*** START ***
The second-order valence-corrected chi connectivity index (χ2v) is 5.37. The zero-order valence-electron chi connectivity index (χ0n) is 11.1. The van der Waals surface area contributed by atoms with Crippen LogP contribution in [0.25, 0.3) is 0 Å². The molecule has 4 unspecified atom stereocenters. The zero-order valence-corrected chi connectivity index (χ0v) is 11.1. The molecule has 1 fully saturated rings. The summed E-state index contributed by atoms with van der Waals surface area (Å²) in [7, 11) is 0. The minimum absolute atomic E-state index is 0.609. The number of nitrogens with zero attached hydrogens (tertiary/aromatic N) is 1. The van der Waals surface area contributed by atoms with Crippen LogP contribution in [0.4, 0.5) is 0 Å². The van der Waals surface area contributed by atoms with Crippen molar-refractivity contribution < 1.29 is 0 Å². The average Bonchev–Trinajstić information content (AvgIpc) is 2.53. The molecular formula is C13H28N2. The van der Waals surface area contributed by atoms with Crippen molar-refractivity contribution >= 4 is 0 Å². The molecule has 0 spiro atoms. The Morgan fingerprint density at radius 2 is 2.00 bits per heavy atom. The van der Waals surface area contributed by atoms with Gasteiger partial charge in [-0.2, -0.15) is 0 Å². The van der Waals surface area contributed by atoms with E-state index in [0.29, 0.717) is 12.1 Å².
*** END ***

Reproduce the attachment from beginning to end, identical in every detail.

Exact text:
The second-order valence-corrected chi connectivity index (χ2v) is 5.37. The zero-order valence-electron chi connectivity index (χ0n) is 11.1. The van der Waals surface area contributed by atoms with Crippen LogP contribution in [0.25, 0.3) is 0 Å². The molecule has 4 unspecified atom stereocenters. The zero-order valence-corrected chi connectivity index (χ0v) is 11.1. The molecule has 1 fully saturated rings. The summed E-state index contributed by atoms with van der Waals surface area (Å²) in [7, 11) is 0. The minimum absolute atomic E-state index is 0.609. The number of nitrogens with zero attached hydrogens (tertiary/aromatic N) is 1. The van der Waals surface area contributed by atoms with Crippen LogP contribution in [0.4, 0.5) is 0 Å². The van der Waals surface area contributed by atoms with Crippen molar-refractivity contribution < 1.29 is 0 Å². The average Bonchev–Trinajstić information content (AvgIpc) is 2.53. The molecular formula is C13H28N2. The van der Waals surface area contributed by atoms with Crippen molar-refractivity contribution >= 4 is 0 Å². The molecule has 0 spiro atoms. The Morgan fingerprint density at radius 2 is 2.00 bits per heavy atom. The van der Waals surface area contributed by atoms with Gasteiger partial charge in [-0.2, -0.15) is 0 Å². The van der Waals surface area contributed by atoms with E-state index in [0.29, 0.717) is 12.1 Å².